Sniffles, sneezes, sore throats and coughs are all too common at this time of year. Adults average between two and four colds a season, while youngsters may suffer between six and 10 infections during the year. Frequently, they pick these up at school or daycare and bring them home to share with the family.
Even though the common cold is exactly that — common — modern medicine still has no cure. While OTC remedies may sometimes ease symptoms temporarily in adults, experts recommend staying away from drugstore cold remedies for kids.
There is no evidence of benefit, but there is the possibility of doing harm (Clinical Pediatrics, June 2013).
Even adults may experience complications from such cold remedies. Pain relievers frequently found in such products (ibuprofen and acetaminophen) actually may dampen the immune response and increase nasal symptoms (Journal of Infectious Diseases, December 1990).
Oral decongestants also are common ingredients in drugstore cold formulas, but they can raise blood pressure, cause prostate symptoms and keep people awake due to their stimulant effects.
How can you reduce your chances of coming down with a cold? The official word is always, “Wash Your Hands!”
While we do not want to pooh-pooh hand hygiene, studies have not shown great effectiveness. In one randomized trial, volunteers applied an alcohol-based hand sanitizer every three hours all day. A control group followed their usual hand-washing routines.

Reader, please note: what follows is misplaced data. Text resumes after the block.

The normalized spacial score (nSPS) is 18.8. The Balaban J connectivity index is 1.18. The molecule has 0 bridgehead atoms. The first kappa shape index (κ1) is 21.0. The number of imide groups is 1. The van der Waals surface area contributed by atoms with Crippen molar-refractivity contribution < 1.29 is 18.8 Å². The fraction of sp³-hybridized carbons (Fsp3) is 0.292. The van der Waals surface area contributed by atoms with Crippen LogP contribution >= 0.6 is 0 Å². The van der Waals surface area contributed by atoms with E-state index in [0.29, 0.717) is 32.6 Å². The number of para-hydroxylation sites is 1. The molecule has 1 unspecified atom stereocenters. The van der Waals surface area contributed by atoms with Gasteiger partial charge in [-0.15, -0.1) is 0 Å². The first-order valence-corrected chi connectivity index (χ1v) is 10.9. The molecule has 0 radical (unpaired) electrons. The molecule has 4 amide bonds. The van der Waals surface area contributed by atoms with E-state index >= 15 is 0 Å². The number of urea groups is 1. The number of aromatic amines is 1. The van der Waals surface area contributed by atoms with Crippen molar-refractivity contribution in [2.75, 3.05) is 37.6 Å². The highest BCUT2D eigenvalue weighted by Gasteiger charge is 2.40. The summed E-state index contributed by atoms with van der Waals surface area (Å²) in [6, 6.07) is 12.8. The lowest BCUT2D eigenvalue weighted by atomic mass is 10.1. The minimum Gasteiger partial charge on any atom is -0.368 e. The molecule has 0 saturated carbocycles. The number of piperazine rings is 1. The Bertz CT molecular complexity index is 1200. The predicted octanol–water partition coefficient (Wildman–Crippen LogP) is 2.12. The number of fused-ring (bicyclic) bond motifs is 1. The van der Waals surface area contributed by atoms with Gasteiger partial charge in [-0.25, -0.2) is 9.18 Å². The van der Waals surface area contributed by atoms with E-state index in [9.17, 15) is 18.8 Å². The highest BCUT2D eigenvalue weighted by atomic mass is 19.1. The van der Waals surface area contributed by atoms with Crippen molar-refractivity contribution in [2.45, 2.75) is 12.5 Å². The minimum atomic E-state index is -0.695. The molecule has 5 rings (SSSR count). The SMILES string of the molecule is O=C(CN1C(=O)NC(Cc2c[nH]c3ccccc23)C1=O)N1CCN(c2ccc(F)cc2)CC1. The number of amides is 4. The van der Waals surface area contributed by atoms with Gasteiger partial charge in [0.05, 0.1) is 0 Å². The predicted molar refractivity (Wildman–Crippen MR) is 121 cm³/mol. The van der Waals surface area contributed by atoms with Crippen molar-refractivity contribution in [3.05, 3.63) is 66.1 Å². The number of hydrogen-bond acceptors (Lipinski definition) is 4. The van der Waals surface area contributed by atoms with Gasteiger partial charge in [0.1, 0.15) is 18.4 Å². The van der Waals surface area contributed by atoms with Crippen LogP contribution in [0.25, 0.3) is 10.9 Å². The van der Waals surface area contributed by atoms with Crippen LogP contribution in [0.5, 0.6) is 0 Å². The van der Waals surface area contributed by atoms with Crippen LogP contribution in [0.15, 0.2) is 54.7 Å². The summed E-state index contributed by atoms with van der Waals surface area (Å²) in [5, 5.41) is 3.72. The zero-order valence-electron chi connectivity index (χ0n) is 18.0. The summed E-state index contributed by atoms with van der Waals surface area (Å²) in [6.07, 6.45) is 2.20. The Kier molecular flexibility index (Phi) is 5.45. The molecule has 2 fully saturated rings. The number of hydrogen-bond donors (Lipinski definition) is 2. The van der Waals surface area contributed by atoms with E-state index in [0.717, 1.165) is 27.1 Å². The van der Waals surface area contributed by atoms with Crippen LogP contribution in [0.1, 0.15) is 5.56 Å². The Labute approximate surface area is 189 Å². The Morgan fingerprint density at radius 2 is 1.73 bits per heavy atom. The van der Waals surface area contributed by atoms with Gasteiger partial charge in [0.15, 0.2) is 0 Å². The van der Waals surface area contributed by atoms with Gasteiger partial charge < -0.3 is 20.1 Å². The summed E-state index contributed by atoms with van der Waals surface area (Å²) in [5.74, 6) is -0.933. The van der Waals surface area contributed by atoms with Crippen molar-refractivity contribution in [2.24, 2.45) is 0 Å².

You might think that frequent use of hand sanitizer would keep cold germs away, but the research found no benefit (Clinical Infectious Diseases, May 15, 2012).
Grandmothers worldwide have relied on remedies like chicken soup, garlic, ginger tea or cod liver oil to ward off colds and treat symptoms. There is now science to support such approaches. The vitamin D in cod liver oil probably boosted the immune response to cold viruses.
In a Swedish study of 140 people with immune deficiencies, those taking 4,000 IU daily of vitamin D3 were much less likely to suffer respiratory infections than those taking a placebo (BMJ Open, Dec. 13, 2012).
Children may also benefit from vitamin D. A randomized trial in Japan compared supplements of 1,200 IU per day to placebo in children (American Journal of Clinical Nutrition, May 2010).
Those getting vitamin D were half as likely to catch the flu and miss school as those taking the placebo. Kids with asthma were less likely to have an attack if they were in the group taking vitamin D.
Another remedy is garlic, eaten cooked or raw. This might work partly by keeping other people
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